The hike along the Ute trail from Milner Pass was the first winter hike of the season, and what a treat it was. There was not a cloud in the sky and I had the trail to myself. On the drive to the trailhead, I didn't see too much snow in the trees and was thinking I would should take the snowshoes off my pack, I won't need them. However, once I got to the Milner Pass trailhead, which is where the closure of Trail Ridge Road in Rocky Mountain Park was on the west side - it was obvious, I would need the snowshoes. This was a short trek, coming in at about 5.6 miles roundtrip, and for 5 miles I used the snowshoes.
When I got to the split in the trail where you can go to Mt. Ida or go along the Ute Trail to the Alpine Station, nobody had chosen to go along the Ute Trail. What a treat, my first snowshoe trek and I would get to break trail for most of the hike. In the summer I would suspect this is a moderate hike and a trail to take kids on; it's open and airy with plenty of "Wow!" views. Breaking trail was very interesting, the sun had just come up about an hour earlier so the snow was crispy and hard for a while; you could walk on top of the snow with the snowshoes and not break through. Then there was a stretch of powder which was about 20 inches deep. Then the trail opens to incredible views of the Never Summer Mountains, the Continental Divide and Mt. Ida in the distance. The snow depth was about 15 inches for this stretch of the trail.
Since it took so long to break trail, when I got to the Forest Canyon Pass marker, I opted for lunch and to turn back here. The views from Forest Canyon Pass looking back into Rocky Mountain National Park and the Continental Divide are breathtaking and the panoramic view of the Never Summer Mountains are spectacular, everything was covered in a layer of show - just enough snow to give the mountains dramatic texture. In the summer, the trek to the Forest Canyon Pass marker would great, there are several small ponds in this area and the views are amazing.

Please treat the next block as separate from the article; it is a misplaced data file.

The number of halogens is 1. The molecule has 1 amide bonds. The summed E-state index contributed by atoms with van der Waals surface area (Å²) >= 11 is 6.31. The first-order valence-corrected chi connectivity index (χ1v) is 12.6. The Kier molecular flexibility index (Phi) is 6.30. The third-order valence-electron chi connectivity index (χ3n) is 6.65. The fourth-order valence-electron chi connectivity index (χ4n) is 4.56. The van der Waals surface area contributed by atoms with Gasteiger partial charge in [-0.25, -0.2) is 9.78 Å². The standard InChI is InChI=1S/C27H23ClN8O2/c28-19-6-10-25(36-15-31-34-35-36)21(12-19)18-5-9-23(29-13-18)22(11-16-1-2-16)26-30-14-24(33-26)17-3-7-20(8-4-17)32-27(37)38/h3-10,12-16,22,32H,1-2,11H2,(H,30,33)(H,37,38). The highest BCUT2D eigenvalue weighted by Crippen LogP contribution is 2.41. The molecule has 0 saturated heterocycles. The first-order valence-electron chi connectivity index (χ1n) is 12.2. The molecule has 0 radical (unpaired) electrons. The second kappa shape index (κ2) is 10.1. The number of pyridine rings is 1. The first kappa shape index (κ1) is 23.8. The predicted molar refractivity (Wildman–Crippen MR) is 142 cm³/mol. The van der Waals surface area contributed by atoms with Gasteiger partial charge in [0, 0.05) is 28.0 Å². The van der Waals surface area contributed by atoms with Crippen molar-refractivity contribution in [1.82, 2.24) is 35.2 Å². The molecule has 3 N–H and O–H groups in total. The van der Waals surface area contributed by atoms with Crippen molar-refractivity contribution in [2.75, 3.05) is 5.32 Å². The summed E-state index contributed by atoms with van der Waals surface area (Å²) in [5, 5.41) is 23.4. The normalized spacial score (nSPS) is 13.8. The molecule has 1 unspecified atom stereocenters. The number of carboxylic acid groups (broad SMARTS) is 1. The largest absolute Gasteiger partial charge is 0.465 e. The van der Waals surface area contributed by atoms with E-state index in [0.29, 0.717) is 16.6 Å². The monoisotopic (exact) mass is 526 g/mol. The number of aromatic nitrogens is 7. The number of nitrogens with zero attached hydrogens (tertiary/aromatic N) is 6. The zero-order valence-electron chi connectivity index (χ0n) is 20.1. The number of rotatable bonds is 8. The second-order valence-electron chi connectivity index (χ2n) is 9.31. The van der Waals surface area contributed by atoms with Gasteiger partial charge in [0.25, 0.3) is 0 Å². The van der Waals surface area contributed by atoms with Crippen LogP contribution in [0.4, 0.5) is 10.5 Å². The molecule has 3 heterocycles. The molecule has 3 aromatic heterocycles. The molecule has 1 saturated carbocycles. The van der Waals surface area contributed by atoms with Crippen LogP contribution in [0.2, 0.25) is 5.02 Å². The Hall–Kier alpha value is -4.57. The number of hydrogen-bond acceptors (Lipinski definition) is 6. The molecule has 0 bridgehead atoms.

The only tracks I saw along the Ute Trail where Moose, Deer, Rabbit and one and only one track that was unmistakably that of a Black Bear. All of the animal tracks along and around the trail where that of hoofed animals, this was the only padded animal foot print and there's no mistaking a Black Bear track. I did not see any Moose, Deer, Elk or Bear, though I did see two Sage Grouse in a tree early on along the trail and a mouse scurrying along the top of the snow near Forest Canyon Pass.
Though I would have liked to push on along the Ute Trail to the Alpine Center, at this time of year daylight is an issue, shorter days and unpredictable weather at this altitude weighed against pushing on. So, it was a perfect day. Not a cloud in the sky, nobody on the trail, I got to break trail in snowshoes and nearly nothing of a breeze along with incredible snow-covered views of Continental Divide and the Never Summer Mountains. Could not have asked for more for the first snowshoeing trek of the season. Check out my GPS tracks here.